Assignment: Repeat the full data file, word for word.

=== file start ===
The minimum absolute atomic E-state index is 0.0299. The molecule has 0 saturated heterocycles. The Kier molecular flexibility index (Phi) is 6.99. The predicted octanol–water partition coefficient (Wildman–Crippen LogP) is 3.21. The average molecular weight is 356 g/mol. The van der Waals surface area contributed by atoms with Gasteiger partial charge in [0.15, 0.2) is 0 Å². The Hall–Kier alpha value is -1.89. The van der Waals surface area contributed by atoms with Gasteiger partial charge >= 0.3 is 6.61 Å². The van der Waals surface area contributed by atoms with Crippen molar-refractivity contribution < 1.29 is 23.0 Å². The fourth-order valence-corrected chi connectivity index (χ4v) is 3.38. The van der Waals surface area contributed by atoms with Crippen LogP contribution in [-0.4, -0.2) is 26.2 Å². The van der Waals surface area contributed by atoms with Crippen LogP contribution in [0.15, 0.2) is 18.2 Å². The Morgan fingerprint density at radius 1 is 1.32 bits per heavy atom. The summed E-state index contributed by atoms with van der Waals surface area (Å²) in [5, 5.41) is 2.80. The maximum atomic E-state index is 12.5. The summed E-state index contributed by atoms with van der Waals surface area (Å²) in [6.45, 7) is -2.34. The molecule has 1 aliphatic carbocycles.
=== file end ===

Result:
The minimum absolute atomic E-state index is 0.0299. The molecule has 0 saturated heterocycles. The Kier molecular flexibility index (Phi) is 6.99. The predicted octanol–water partition coefficient (Wildman–Crippen LogP) is 3.21. The average molecular weight is 356 g/mol. The van der Waals surface area contributed by atoms with Gasteiger partial charge in [0.15, 0.2) is 0 Å². The Hall–Kier alpha value is -1.89. The van der Waals surface area contributed by atoms with Gasteiger partial charge >= 0.3 is 6.61 Å². The van der Waals surface area contributed by atoms with Crippen molar-refractivity contribution < 1.29 is 23.0 Å². The fourth-order valence-corrected chi connectivity index (χ4v) is 3.38. The van der Waals surface area contributed by atoms with Crippen LogP contribution in [-0.4, -0.2) is 26.2 Å². The van der Waals surface area contributed by atoms with Crippen LogP contribution in [0.15, 0.2) is 18.2 Å². The Morgan fingerprint density at radius 1 is 1.32 bits per heavy atom. The summed E-state index contributed by atoms with van der Waals surface area (Å²) in [5, 5.41) is 2.80. The maximum atomic E-state index is 12.5. The summed E-state index contributed by atoms with van der Waals surface area (Å²) in [6.45, 7) is -2.34. The molecule has 1 aliphatic carbocycles.